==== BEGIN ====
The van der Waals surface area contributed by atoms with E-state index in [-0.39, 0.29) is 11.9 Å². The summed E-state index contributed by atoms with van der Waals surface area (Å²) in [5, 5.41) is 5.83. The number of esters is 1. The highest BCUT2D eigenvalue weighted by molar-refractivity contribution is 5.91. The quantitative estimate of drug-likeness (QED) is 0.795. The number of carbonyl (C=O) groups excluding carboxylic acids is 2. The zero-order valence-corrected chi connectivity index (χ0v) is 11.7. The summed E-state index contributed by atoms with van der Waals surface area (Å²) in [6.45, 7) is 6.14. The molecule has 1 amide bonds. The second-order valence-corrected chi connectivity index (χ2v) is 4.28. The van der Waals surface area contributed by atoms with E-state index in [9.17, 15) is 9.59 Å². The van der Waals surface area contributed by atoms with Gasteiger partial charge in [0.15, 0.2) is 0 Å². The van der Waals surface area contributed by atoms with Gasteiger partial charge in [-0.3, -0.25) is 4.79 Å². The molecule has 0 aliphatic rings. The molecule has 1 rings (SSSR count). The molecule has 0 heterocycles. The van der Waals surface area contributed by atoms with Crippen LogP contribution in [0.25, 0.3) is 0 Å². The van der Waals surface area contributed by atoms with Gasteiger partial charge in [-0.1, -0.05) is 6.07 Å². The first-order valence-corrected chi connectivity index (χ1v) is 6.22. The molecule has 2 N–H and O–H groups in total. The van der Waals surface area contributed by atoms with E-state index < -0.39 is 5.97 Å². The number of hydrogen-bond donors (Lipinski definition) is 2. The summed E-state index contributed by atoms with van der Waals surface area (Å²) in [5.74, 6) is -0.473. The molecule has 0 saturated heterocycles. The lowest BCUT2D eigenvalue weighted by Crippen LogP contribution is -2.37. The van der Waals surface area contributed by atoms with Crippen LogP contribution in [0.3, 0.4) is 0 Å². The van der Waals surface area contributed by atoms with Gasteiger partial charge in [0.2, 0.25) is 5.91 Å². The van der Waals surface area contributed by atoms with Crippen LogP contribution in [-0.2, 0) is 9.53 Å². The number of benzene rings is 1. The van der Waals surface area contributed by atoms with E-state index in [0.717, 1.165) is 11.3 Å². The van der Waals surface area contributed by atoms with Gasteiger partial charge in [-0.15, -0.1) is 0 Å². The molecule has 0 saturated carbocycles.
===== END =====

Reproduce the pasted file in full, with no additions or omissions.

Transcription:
The van der Waals surface area contributed by atoms with E-state index in [-0.39, 0.29) is 11.9 Å². The summed E-state index contributed by atoms with van der Waals surface area (Å²) in [5, 5.41) is 5.83. The number of esters is 1. The highest BCUT2D eigenvalue weighted by molar-refractivity contribution is 5.91. The quantitative estimate of drug-likeness (QED) is 0.795. The number of carbonyl (C=O) groups excluding carboxylic acids is 2. The zero-order valence-corrected chi connectivity index (χ0v) is 11.7. The summed E-state index contributed by atoms with van der Waals surface area (Å²) in [6.45, 7) is 6.14. The molecule has 1 amide bonds. The second-order valence-corrected chi connectivity index (χ2v) is 4.28. The van der Waals surface area contributed by atoms with E-state index in [9.17, 15) is 9.59 Å². The van der Waals surface area contributed by atoms with Gasteiger partial charge in [0.15, 0.2) is 0 Å². The van der Waals surface area contributed by atoms with Gasteiger partial charge in [-0.3, -0.25) is 4.79 Å². The molecule has 0 aliphatic rings. The molecule has 1 rings (SSSR count). The molecule has 0 heterocycles. The van der Waals surface area contributed by atoms with Crippen LogP contribution in [0.25, 0.3) is 0 Å². The van der Waals surface area contributed by atoms with Gasteiger partial charge in [-0.1, -0.05) is 6.07 Å². The first-order valence-corrected chi connectivity index (χ1v) is 6.22. The molecule has 2 N–H and O–H groups in total. The van der Waals surface area contributed by atoms with E-state index < -0.39 is 5.97 Å². The number of hydrogen-bond donors (Lipinski definition) is 2. The summed E-state index contributed by atoms with van der Waals surface area (Å²) in [5.74, 6) is -0.473. The molecule has 0 saturated heterocycles. The lowest BCUT2D eigenvalue weighted by Crippen LogP contribution is -2.37. The van der Waals surface area contributed by atoms with Crippen LogP contribution in [0.3, 0.4) is 0 Å². The van der Waals surface area contributed by atoms with Gasteiger partial charge in [0.2, 0.25) is 5.91 Å². The van der Waals surface area contributed by atoms with Crippen LogP contribution in [-0.2, 0) is 9.53 Å². The number of benzene rings is 1. The van der Waals surface area contributed by atoms with E-state index in [0.717, 1.165) is 11.3 Å². The van der Waals surface area contributed by atoms with Gasteiger partial charge in [-0.15, -0.1) is 0 Å². The molecule has 0 saturated carbocycles.